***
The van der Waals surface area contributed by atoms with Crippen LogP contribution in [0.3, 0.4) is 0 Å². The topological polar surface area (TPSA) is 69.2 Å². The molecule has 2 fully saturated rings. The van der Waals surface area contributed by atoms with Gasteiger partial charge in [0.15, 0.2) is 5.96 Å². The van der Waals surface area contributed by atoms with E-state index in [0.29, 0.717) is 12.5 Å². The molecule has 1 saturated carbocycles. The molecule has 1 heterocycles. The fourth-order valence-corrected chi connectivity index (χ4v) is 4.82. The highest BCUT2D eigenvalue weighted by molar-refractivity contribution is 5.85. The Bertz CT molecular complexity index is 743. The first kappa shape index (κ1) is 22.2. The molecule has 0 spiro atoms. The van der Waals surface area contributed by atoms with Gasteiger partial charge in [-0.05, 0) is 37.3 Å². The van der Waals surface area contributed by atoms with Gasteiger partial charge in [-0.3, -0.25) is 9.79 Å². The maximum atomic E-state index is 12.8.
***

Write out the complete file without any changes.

The van der Waals surface area contributed by atoms with Crippen LogP contribution in [0.3, 0.4) is 0 Å². The topological polar surface area (TPSA) is 69.2 Å². The molecule has 2 fully saturated rings. The van der Waals surface area contributed by atoms with Gasteiger partial charge in [0.15, 0.2) is 5.96 Å². The van der Waals surface area contributed by atoms with E-state index in [0.29, 0.717) is 12.5 Å². The molecule has 1 saturated carbocycles. The molecule has 1 heterocycles. The fourth-order valence-corrected chi connectivity index (χ4v) is 4.82. The highest BCUT2D eigenvalue weighted by molar-refractivity contribution is 5.85. The Bertz CT molecular complexity index is 743. The first kappa shape index (κ1) is 22.2. The molecule has 0 spiro atoms. The van der Waals surface area contributed by atoms with Gasteiger partial charge in [-0.05, 0) is 37.3 Å². The van der Waals surface area contributed by atoms with Gasteiger partial charge in [-0.3, -0.25) is 9.79 Å². The maximum atomic E-state index is 12.8.